In my opinion, the experience of Scrum Master does not translate well into the number of teams they can handle. Although it is a factor, in all honesty, there a number of factors which influence the decision, such the organizational maturity, team maturity, and project type, the value of the project and effectiveness of the Scrum Master role.
Is the Scrum Master just a facilitator? If so, then yes, the Scrum Master can be over 2-3 teams.
Because then the expectations are just to run the ceremonies and make sure teams are running well, are working towards the objectives set in PI’s, and are meeting the sprint objectives. And even for this scenario the team needs to be a mature team. A team that has been together for at least 6-8 months, they have worked through the forming, norming, storming, and are now in performing phase and no one on the team is very role specified. They believe that they have to accomplish stuff as a team.
It also depends on the Organization’s Agile Maturity. If the organization has just started the Agile Transformation journey and have yet to establish Scrum Practices, then the Scrum Master should just be dedicated to one team because they will have many impediments to resolve, help team members understand and see value in Agile practices. Helping a newly formed team adopt the Agile practices will be a full time job for the Scrum Master.
With all that said, I believe there are many factors that help determine the “best” number of teams for a Scrum Master to handle; experience of the Scrum Master is just one of these factors. I have seen many experienced Scrum masters running just one team and declining to work on multiple teams at a time. Although I agree in some organizations Scrum Masters don’t have a choice – the number of teams a Scrum Master handles is a key differentiator in performance, both team performance and Scrum Master Performance.
I want to hear about your thoughts and experiences with the effectiveness and the Scrum Master role when it comes to scrumming multiple teams…
Over the course of this three-part blog series, I will cover all of the 12 Principles. In this second installment I hope I’ve peeked your curiosity. As I said in Part-1, I believe following these principles is the core of being “Agile”. Is your organization embracing the fundamental principles of Agile? Are you open to culture change?
5. Build projects around motivated individuals. Give them the environment and support they need, and trust them to get the job done.
OK, we’ve hired good people, who want to do a good job. Now we just have to show them we believe in them. If it were only that easy. Too many times fear drives an organization. Too many project failures, a culture of distrust, or simply a mindset of “this is how we’ve always done it” leads to micromanaging and difficulty in enabling teams to take ownership of their work.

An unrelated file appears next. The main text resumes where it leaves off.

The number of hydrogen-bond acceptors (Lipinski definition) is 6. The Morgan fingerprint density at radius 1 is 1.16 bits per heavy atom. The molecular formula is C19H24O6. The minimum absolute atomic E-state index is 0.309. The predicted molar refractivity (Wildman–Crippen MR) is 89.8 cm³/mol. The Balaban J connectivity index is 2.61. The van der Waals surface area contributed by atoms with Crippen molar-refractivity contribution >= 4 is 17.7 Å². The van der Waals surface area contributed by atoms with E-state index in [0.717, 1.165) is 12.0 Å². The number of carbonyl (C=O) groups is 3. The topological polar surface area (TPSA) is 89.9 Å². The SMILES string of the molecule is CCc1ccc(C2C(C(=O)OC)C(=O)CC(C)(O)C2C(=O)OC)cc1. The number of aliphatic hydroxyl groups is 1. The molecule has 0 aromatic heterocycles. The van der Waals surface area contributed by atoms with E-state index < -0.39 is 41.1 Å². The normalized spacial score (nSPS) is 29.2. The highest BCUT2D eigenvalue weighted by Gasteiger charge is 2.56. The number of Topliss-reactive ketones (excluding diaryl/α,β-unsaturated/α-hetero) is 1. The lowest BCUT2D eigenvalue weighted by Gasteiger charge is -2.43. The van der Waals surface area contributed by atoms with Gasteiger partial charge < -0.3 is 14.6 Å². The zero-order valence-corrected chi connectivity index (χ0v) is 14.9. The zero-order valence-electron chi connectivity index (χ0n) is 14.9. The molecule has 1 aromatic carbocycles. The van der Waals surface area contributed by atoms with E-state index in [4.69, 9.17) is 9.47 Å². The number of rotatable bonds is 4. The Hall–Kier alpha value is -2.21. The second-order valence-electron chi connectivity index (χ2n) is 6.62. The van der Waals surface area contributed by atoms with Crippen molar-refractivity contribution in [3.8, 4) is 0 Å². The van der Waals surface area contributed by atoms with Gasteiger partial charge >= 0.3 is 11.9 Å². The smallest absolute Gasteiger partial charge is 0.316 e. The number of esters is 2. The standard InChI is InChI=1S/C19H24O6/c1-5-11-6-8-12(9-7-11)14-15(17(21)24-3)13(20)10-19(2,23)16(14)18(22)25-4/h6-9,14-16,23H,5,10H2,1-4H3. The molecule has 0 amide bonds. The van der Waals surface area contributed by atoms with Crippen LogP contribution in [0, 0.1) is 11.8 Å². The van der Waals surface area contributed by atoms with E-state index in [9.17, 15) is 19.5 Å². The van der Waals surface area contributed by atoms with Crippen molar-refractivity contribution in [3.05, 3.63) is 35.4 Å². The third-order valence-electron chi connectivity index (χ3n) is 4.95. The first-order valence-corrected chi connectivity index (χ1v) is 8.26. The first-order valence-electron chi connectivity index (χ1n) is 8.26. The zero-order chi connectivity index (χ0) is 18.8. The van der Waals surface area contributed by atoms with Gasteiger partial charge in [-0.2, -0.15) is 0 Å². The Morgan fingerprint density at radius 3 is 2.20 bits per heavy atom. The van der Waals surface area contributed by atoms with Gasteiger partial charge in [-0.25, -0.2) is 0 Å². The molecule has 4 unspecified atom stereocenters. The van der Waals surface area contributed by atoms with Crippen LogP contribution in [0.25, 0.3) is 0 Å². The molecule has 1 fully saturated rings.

I’ve personally been a part of many organizations who falter when trying to motivate teams. Or, even worse they totally fail in the trust arena. Is it scary to start moving away from micromanaging and micro-reporting? I’m sure it is. With Agile we have built in controls to help us manage teams at “arms-length”. We can listen in on Daily Scrums, and must attend the Sprint Review to see the teams’ sprint accomplishments and provide feedback. Yes, a team may “fail”, but what have you lost? In a two week sprint, you may have lost a little time. Do you think the team will have learned from the Sprint? Will they try harder to succeed next time? Is a two week loss better than a year of micro-managing and still not getting the desired results? You bet!
Organizations need to ensure the teams are supported appropriately with dedicated team members, regular involvement by the business, access to information, and ownership of delivery. Motivate the team with small rewards and acknowledgement of successes, and watch them deliver!
6. The most efficient and effective method of conveying information to and within a development team is face-to-face conversation
Most of us recognize that when we are together face-to-face communication flows. Spontaneous questions are raised, and connections are made.
This principle may not be so easy to follow if the teams are not collocated. Put a little extra effort into the use of technology to emulate face-to-face communication whenever possible. Team members will form stronger bonds. The benefits include stronger and more motivated teams, as well as reducing risk of miscommunication including errors regarding the intent of user stories and acceptance criteria.
Lead by example, and allow introverts to have their privacy, but don’t miss this opportunity to build team that becomes highly performing.
7. Working software is the primary measure of progress
I was once told “watch the runner, not the baton”. Too many times, organizations focus on hours worked (or sat in the office), rather than actual outputs. This principle reminds us that what we really want to watch is the outcome.
Agile measures velocity of the teams’ completed work. If a team is struggling to meet their commitment, then look at root causes. It is likely there are other issues that need to be addressed. Are the user stories actually “ready” to be accepted into the sprint? Is someone trying to get the team to commit to more work than they can deliver? Start with small steps and build on successes. It is a success when the team delivers what they commit to. Then ask the team to identify process or people improvements during their retrospective to help grow velocity.